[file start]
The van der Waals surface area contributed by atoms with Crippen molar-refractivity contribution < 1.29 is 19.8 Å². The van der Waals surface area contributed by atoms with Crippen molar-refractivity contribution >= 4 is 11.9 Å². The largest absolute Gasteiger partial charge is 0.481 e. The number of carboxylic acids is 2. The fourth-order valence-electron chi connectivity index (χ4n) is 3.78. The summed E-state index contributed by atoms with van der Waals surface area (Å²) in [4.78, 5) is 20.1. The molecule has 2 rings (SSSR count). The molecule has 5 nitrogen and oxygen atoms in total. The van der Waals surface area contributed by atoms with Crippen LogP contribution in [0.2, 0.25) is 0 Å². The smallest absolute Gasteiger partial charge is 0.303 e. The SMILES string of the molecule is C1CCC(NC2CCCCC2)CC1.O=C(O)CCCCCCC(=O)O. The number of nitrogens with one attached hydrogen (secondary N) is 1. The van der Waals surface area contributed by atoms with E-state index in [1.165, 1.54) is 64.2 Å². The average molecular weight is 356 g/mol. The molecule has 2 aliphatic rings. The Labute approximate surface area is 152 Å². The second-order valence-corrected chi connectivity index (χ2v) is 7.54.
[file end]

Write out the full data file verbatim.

The van der Waals surface area contributed by atoms with Crippen molar-refractivity contribution < 1.29 is 19.8 Å². The van der Waals surface area contributed by atoms with Crippen molar-refractivity contribution >= 4 is 11.9 Å². The largest absolute Gasteiger partial charge is 0.481 e. The number of carboxylic acids is 2. The fourth-order valence-electron chi connectivity index (χ4n) is 3.78. The summed E-state index contributed by atoms with van der Waals surface area (Å²) in [4.78, 5) is 20.1. The molecule has 2 rings (SSSR count). The molecule has 5 nitrogen and oxygen atoms in total. The van der Waals surface area contributed by atoms with Crippen LogP contribution in [0.2, 0.25) is 0 Å². The smallest absolute Gasteiger partial charge is 0.303 e. The SMILES string of the molecule is C1CCC(NC2CCCCC2)CC1.O=C(O)CCCCCCC(=O)O. The number of nitrogens with one attached hydrogen (secondary N) is 1. The van der Waals surface area contributed by atoms with E-state index in [1.165, 1.54) is 64.2 Å². The average molecular weight is 356 g/mol. The molecule has 2 aliphatic rings. The Labute approximate surface area is 152 Å². The second-order valence-corrected chi connectivity index (χ2v) is 7.54.